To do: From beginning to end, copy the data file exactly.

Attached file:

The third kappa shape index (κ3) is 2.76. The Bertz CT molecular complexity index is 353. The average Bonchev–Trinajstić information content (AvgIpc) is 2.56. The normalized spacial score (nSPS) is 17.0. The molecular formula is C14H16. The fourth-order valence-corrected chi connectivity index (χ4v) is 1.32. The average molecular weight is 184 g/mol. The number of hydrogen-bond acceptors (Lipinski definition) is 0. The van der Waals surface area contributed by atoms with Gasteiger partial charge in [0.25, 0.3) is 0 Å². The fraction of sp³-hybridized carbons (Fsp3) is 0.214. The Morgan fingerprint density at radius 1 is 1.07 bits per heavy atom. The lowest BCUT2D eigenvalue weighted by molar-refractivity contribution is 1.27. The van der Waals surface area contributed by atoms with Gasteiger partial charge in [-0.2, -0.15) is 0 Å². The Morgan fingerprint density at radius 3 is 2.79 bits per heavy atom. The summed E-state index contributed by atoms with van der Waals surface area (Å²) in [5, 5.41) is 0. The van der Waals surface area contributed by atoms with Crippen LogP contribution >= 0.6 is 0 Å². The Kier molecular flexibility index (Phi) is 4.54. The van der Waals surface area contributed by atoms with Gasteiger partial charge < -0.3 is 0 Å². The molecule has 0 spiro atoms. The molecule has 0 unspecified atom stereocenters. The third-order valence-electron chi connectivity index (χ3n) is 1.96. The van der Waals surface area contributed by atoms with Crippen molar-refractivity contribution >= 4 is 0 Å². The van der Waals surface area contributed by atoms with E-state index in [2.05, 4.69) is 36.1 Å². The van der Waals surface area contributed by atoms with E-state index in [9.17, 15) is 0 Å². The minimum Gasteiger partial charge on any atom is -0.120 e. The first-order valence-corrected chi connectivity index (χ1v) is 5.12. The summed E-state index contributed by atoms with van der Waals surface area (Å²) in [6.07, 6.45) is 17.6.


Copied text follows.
The third kappa shape index (κ3) is 2.76. The Bertz CT molecular complexity index is 353. The average Bonchev–Trinajstić information content (AvgIpc) is 2.56. The normalized spacial score (nSPS) is 17.0. The molecular formula is C14H16. The fourth-order valence-corrected chi connectivity index (χ4v) is 1.32. The average molecular weight is 184 g/mol. The number of hydrogen-bond acceptors (Lipinski definition) is 0. The van der Waals surface area contributed by atoms with Gasteiger partial charge in [0.25, 0.3) is 0 Å². The fraction of sp³-hybridized carbons (Fsp3) is 0.214. The Morgan fingerprint density at radius 1 is 1.07 bits per heavy atom. The lowest BCUT2D eigenvalue weighted by molar-refractivity contribution is 1.27. The van der Waals surface area contributed by atoms with Gasteiger partial charge in [-0.2, -0.15) is 0 Å². The Morgan fingerprint density at radius 3 is 2.79 bits per heavy atom. The summed E-state index contributed by atoms with van der Waals surface area (Å²) in [5, 5.41) is 0. The van der Waals surface area contributed by atoms with Crippen LogP contribution >= 0.6 is 0 Å². The Kier molecular flexibility index (Phi) is 4.54. The van der Waals surface area contributed by atoms with Gasteiger partial charge < -0.3 is 0 Å². The molecule has 0 spiro atoms. The molecule has 0 unspecified atom stereocenters. The third-order valence-electron chi connectivity index (χ3n) is 1.96. The van der Waals surface area contributed by atoms with Crippen molar-refractivity contribution >= 4 is 0 Å². The van der Waals surface area contributed by atoms with E-state index in [2.05, 4.69) is 36.1 Å². The van der Waals surface area contributed by atoms with E-state index in [9.17, 15) is 0 Å². The minimum Gasteiger partial charge on any atom is -0.120 e. The first-order valence-corrected chi connectivity index (χ1v) is 5.12. The summed E-state index contributed by atoms with van der Waals surface area (Å²) in [6.07, 6.45) is 17.6.